I’m standing on top of a Swiss Alp, snow crunching under my feet, and a cloud surrounding me on every side.
I can’t see the sun. I can’t see the lodge that I just left behind. And I can just barely make out the wooden pole that marks the path ahead of me.
I am utterly alone, on top of the world, surrounded by misty whiteness.
But still I’m not lonely.
I do wish, just a little, that someone was there to take a photo of me emerging from the mist. Or to share a bowl of soup at the end of the journey. Or to remind me in a month about how I felt at the top of that mountain: “remember that time when we were in a cloud just outside the highest train station in Europe?”
But none of those wishes pain me.
Not like six weeks ago, in early June. When I launched my book. When all my hard work, all those interviews, all those long days sitting in a coffee shop, finally paid off and I held my work in my hands. And I thought “Oh my god, I have to celebrate!” But after a quick Prosecco toast with the local ladies, I wandered off alone to the pub, feeling my aloneness like a vice-grip on my stomach. Feeling, quite frankly, sick.
And then I went to Italy.
Usually travel is an escape for me. When I left Denver, I was horribly lonely. So lonely some days that I wished wholeheartedly for some sort of apocalyptic event to wipe me out.
But then I left Denver and the US behind. I went to Scotland and walked the Water of Leith walkway. I went to Belgium and fell in love with the locals. I went to Germany and hiked the Black Forest. I came to Switzerland and had a beautiful, romantic fling that began on a mountaintop in a lightning storm.
And I felt less and less lonely, more and more happy, confident, and brave.
So you’ll understand my surprise when I left for Italy in early June, prepared for adventure, and found that my loneliness followed me all the way to my sunshiny, food-laden getaway.
(Holy shit, six years.)
Six years since I’ve been in love.
I am not supposed to admit that that bothers me.
To tell you that sometimes the solo life is incredibly lonely, mostly now that I’m standing still, trying to carve out a life in one place. But also, surprisingly and heartbreakingly, while I was in Italy.
I’m not supposed to care.
Instead, I’m supposed to relax, to “buck up, champ,” to be less picky, to be more picky, to tackle love like a project, to stop looking because it’ll find me when I stop tackling love like a project, to not be so serious, to not be so intense, to not be so intimidating, to not be such a pushover, to have higher standards, to stop having such high standards, to put myself out there, to ask the universe, to wait patiently, to be available, to not be so available (we all know they love the chase), to make myself prettier, to be more natural, to try hard, to not try so hard, girl.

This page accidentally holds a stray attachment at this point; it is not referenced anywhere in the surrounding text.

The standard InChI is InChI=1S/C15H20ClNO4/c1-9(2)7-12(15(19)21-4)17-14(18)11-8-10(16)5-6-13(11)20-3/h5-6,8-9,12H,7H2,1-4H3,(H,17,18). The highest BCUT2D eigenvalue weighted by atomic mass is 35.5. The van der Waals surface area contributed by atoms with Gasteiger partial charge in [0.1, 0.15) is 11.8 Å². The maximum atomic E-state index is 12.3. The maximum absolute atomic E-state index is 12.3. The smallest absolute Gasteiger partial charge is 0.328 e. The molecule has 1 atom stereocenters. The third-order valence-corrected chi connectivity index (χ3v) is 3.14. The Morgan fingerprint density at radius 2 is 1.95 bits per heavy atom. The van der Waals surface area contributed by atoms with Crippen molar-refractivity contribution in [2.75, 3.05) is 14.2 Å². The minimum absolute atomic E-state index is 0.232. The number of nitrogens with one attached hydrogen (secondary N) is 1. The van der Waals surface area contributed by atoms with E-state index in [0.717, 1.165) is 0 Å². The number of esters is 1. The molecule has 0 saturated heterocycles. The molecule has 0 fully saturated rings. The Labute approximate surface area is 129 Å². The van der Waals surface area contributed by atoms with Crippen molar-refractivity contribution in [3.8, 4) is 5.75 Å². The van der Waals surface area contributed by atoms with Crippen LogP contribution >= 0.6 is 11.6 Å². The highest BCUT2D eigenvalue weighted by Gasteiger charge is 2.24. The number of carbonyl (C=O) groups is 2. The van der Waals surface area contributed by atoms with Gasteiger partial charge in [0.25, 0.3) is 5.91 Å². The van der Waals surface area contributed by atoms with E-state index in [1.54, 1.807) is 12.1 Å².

(Our culture’s loop-de-loop advice, which so often contradicts every other piece of advice, is pretty damn exhausting.)
Because, somehow, being single makes it okay for people to—in a well-meaning, advice-giving kind of way—tell you what they think is wrong with you. And constantly hearing everyone’s expert opinion on why it is that you are not lovable enough is pretty damn frustrating. Especially when your own expert opinion after six years of singleness is that all of that advice is total bullshit.
What isn’t bullshit is this: that it’s okay, that it’s human, to be lonely. Even horribly lonely. Even lonely to the point of exhaustion. Even lonely to the point where you run away to Italy to try and escape the fact of your own aloneness and, to your dismay, find that movement and adventure and wonderful food aren’t always a cure or even a big enough distraction.
Love—in all its forms—is, in the end, what life is about. And so, of course, when we find ourselves in the midst of what Zoe Heller calls the “drip, drip of long-haul, no-end-in-sight solitude,” the pain runs deep.
I wrote these first thoughts when I returned from Italy in June. And, as so many things do in life, the intensity of those feelings has faded. The sun has come out. The cheerful visitors are here in force, with their contagious excitement about this magical place where I live. And I have, very deliberately, shifted my focus.
It would seem that loneliness is like the tide. It comes in; it goes out. It ebbs; it flows. It may constantly tug at my ankles, but it isn’t always a flood.
And there is no quick fix. All I can do is let it wash around me, remind myself that it’s okay to feel lonely. It’s okay to grieve. It’s okay to struggle. It’s even okay to feel like you’re going insane, like you’re losing it.
But it’s also okay to focus on joy, to practice gratitude, and to simply enjoy the now without worrying about how lonely I felt six weeks ago or being afraid of how lonely I might feel tomorrow.
Because today, the sun is shining. And tonight my best friend arrives for a visit. And two days ago, I kissed a man with one of the best smiles I’ve ever seen. He’s gone now, another traveler stolen away, but has left a feeling of comfort in his wake.
Because, really, isn’t loneliness about fear? The fear of being unlovable, not good enough?
And sometimes all it takes to remind us that we are good enough, lovable enough, smart enough, capable enough is a visit from our best friend or a kiss from a dimpled stranger or simply our own small, strong, loving voice telling us that we are loved.
And in case you can’t hear any of those voices yourself, in case you feel that tide swelling around your own ankles, threatening to pull you in, let me be the one to say it to you today:
You are loved.
And maybe your loneliness is just a reflection of how much you value connection, people, love.
Which isn’t such a bad thing, after all.